Thread: New, new, new
View Single Post
Old 06-30-2010, 10:21 PM   #21
Back Road Runner
Scooby Guru
Member#: 60082
Join Date: Apr 2004
Chapter/Region: MWSOC
Location: Minnesota
2004 Forester STI


Originally Posted by imprezajohn View Post
Ok, This is my first Subaru, I've spent many, many years in the American Muscle Car world and my understanding of these vehicles is pretty much zero. With that being said, what are, if any, the first N/A performance mods folks do to these vehicles? I drive 160 miles a day round trip to work, so reliability and gas mileage are an issue. Any help will be appreciated. Thanks.
Mileage comes in two parts:
  • Car weight
  • Aerodynamics

Stop and go traffic relies heavily on car weight for energy losses. Long distance driving is all about friction and the big factor of aerodynamics. Most modern engines are very good about completely burning the fuel that is run through the car. Mods can help put more air and fuel into the car and make more power, but efficiency doesn't really change. You just get to make more power. Some gains that you can do for efficiency is to pull in as cold of air as possible and to burn it as hot as you can without damaging parts, and you can up compression and change cams for more efficient operation.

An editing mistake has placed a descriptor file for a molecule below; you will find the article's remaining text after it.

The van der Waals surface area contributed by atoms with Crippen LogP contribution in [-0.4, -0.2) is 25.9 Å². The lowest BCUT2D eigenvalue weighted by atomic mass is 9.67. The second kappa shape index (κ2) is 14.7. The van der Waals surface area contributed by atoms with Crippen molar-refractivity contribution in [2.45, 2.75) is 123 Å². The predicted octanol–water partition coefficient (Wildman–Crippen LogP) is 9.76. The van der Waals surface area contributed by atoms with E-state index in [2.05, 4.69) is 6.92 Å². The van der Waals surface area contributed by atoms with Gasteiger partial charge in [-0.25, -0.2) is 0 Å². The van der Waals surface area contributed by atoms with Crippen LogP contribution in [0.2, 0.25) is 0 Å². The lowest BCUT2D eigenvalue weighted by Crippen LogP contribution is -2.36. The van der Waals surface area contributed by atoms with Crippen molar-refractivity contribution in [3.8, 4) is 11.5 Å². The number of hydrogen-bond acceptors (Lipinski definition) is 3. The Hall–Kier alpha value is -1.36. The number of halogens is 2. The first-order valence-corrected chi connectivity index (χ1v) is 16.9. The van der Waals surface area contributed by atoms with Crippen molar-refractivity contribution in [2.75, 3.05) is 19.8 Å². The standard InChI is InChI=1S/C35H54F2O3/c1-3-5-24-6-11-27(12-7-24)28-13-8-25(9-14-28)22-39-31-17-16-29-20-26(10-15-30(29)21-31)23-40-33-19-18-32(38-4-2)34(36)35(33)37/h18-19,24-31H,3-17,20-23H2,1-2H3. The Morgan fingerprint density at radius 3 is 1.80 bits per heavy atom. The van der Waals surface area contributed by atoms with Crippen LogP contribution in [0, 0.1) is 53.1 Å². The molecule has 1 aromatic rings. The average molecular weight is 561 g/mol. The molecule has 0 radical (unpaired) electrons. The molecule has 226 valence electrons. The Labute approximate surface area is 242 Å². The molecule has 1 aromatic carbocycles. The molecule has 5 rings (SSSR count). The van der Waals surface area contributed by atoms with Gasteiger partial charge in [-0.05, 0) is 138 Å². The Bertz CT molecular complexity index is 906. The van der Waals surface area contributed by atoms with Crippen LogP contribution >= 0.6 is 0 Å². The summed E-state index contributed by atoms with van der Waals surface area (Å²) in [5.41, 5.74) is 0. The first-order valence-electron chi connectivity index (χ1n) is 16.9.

For long distance, I would point you more towards improving aerodynamics and reducing friction. Every little bit helps. Run efficient tires and run them at high pressure. Run good synthetic oil and gear lube to keep machine friction low. Carefully select or remove trip pieces that improve aerodynamics (removing roof rack, installing smaller mirrors (some cars came with a couple options), adding a skid plate and some under tray bits to reduce under chassis drag, etc.).

For in town, find places you can remove some weight from the car. Run a lightweight batter, JDM, or race built bumper beams (very light), swap to aluminum suspension componments, pull the spare (maybe swap t runflats), swap on a CF hood and trunk. You can just run through the whole slew of parts and just try and drop weight. Even something like a lightweight flywheel drops 10 lbs. and reduces a a sizable amount of rotational energy used to accelerate the motor and car.
* Registered users of the site do not see these ads.
Back Road Runner is offline   Reply With Quote